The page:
Submitted to: Association for the Advancement of Industrial Crops Conference
Publication Type: Abstract only
Publication Acceptance Date: 10/8/2007
Publication Date: 10/8/2007
Citation: Isbell, T. 2007. Status of industrial crops in the U.S. [abstract]. Association for the Advancement of Industrial Crops. p. 2. Interpretive Summary:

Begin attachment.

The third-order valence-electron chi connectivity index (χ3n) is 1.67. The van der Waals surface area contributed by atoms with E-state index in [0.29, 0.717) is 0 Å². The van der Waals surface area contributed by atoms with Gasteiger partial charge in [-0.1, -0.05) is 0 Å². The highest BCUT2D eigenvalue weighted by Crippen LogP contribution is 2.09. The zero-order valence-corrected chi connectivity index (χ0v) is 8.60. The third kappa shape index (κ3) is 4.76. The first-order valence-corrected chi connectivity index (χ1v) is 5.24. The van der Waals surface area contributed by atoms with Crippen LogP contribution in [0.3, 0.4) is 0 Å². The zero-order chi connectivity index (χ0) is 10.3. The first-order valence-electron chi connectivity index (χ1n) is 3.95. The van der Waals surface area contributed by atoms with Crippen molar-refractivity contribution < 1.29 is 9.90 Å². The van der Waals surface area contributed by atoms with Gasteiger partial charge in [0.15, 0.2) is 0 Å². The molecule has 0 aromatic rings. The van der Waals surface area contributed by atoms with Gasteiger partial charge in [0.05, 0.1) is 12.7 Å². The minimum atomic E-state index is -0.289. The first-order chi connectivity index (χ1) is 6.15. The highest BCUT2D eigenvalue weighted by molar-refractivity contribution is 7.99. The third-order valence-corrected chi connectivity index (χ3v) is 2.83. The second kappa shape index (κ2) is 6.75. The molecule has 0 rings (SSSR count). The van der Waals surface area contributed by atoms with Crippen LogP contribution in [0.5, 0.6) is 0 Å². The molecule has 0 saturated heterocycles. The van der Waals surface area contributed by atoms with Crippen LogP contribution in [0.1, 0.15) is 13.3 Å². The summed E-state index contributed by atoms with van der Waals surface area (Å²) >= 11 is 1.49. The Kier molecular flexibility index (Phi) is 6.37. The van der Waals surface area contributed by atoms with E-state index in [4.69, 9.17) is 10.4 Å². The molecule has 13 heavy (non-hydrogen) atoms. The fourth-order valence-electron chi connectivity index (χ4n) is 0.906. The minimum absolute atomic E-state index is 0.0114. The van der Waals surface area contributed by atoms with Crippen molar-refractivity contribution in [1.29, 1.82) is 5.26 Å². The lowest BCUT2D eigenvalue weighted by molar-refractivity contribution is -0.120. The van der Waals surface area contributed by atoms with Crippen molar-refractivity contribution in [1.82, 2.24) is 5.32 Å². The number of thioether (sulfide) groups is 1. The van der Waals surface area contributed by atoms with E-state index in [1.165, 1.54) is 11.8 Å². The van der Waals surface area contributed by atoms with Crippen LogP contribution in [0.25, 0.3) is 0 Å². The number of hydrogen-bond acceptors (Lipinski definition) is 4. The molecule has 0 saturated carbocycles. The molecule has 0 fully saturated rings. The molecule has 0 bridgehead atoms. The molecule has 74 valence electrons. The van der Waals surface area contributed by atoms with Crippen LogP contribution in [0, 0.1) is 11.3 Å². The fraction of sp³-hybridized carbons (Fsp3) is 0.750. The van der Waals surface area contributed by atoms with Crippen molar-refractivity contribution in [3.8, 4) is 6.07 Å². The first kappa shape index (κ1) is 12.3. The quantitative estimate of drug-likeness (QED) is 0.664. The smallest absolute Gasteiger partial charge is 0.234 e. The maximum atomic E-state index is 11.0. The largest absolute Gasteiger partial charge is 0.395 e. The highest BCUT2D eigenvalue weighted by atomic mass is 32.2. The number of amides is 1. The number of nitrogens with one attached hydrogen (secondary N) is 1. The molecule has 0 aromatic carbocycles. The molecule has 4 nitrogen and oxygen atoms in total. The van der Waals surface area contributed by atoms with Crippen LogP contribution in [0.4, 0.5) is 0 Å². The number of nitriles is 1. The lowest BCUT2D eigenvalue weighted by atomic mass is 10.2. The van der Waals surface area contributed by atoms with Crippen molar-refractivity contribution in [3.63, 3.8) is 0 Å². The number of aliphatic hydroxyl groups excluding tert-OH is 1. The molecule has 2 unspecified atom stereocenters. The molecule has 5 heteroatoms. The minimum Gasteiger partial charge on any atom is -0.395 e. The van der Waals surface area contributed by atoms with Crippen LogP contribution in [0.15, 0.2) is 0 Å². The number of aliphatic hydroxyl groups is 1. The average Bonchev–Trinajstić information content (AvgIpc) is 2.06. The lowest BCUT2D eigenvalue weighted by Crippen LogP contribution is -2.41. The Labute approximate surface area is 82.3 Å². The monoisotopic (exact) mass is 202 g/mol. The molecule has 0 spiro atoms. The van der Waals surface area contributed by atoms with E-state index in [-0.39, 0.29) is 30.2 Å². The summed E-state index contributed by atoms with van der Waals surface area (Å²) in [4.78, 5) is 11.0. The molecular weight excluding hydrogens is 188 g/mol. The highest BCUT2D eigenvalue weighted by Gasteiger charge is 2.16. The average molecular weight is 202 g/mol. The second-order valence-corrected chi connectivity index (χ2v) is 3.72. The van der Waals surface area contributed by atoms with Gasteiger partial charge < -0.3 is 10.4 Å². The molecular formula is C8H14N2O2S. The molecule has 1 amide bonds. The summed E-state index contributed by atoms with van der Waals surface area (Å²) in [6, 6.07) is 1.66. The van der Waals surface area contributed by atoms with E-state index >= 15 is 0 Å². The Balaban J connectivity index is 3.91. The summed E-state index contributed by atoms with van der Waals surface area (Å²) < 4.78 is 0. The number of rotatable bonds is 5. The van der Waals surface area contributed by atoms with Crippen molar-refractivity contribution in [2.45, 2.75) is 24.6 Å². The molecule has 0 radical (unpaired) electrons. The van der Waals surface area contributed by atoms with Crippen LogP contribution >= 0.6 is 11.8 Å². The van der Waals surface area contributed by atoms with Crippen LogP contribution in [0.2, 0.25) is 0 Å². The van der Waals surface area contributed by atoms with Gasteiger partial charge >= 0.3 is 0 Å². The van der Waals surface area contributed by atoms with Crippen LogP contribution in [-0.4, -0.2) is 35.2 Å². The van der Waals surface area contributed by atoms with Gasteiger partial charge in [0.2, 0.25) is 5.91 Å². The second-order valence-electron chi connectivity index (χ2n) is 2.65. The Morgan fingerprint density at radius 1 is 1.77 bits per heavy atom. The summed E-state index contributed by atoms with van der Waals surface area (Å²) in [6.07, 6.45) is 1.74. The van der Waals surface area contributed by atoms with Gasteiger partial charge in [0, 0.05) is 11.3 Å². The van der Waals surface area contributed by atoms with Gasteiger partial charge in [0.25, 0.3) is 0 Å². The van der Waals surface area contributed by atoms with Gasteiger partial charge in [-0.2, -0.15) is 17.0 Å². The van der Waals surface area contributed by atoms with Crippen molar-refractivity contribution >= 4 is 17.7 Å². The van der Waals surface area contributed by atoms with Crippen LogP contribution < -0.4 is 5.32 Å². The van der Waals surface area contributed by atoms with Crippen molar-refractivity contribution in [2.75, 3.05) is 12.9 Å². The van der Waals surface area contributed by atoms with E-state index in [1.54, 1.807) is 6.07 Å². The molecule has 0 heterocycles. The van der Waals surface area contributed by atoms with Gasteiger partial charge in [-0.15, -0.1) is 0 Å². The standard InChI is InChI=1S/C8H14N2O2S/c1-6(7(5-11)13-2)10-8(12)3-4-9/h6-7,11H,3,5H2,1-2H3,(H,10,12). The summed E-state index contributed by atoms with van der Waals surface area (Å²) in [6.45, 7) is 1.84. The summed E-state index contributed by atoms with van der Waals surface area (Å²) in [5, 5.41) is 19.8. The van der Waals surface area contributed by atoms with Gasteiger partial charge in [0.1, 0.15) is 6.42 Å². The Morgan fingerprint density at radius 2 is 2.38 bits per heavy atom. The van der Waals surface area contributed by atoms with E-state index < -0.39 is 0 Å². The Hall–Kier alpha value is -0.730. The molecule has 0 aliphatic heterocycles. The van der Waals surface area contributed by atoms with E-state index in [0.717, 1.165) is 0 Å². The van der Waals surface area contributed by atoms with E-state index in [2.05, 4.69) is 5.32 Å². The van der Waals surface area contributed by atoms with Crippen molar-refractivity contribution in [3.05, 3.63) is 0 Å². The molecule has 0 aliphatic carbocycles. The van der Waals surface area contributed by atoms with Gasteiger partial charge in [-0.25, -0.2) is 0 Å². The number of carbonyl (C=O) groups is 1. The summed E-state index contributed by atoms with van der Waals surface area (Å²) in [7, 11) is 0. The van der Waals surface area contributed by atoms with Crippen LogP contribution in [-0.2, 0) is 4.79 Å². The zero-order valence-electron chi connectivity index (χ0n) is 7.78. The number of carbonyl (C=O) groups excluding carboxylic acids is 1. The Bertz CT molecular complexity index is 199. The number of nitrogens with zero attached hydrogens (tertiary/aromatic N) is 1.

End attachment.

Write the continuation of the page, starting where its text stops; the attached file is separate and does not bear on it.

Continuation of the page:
Technical Abstract: As a result of increased consumption of fuel and petroleum-derived products, interest in fuels and products derived from agricultural materials has significantly increased issuing in an apparent new age for agriculture. To meet this demand for fuels, focus has been placed on carbohydrates and fats derived from traditional and new crops. This presentation will be directed toward the utilization of seed oils as fuels and industrial chemicals. The fast and short-term answer to biodiesel has always been soybean. Unfortunately, soybean oil has several shortcomings in its effort to supply the U.S. market. First and foremost is the fact that if all current soybean oil was converted to biodiesel, we could only supply 12% of the U.S. diesel demand. Furthermore, we would not begin to address all of the specialty chemical needs such as plastics, lubricants, coatings, and the thousands of other products derived from petroleum. Established oilseed crops such as canola, rapeseed, sunflower, and flax have high oil yields per ha and can meet some of the burden for fuel production. However, these oils are used extensively in food and the resulting balance between food vs. fuel must be considered. New crops that can be grown in rotation with the more traditional crops, off-season production and utilization of acreage not currently under cultivation will also play a role in meeting these industrial needs. Pennycress, camelina and Brassica juncea have potential as over winter crops in rotation with soybean production throughout the Midwest. The high oil content and the fatty acid profiles of these mustard crops make them suitable for utilization as both fuels and base stocks for functionalized industrial chemicals. Coriander, meadowfoam, cuphea, and lesquerella provide novel chemical moieties that make them desirable for a wide range of industrial chemicals. Lastly, exploration of new plant species, particularly plants native to regions where there is little current agricultural activity, will be necessary to identify potentially novel materials and growing regions if we are to fully meet the needs of a future with limited petroleum resources.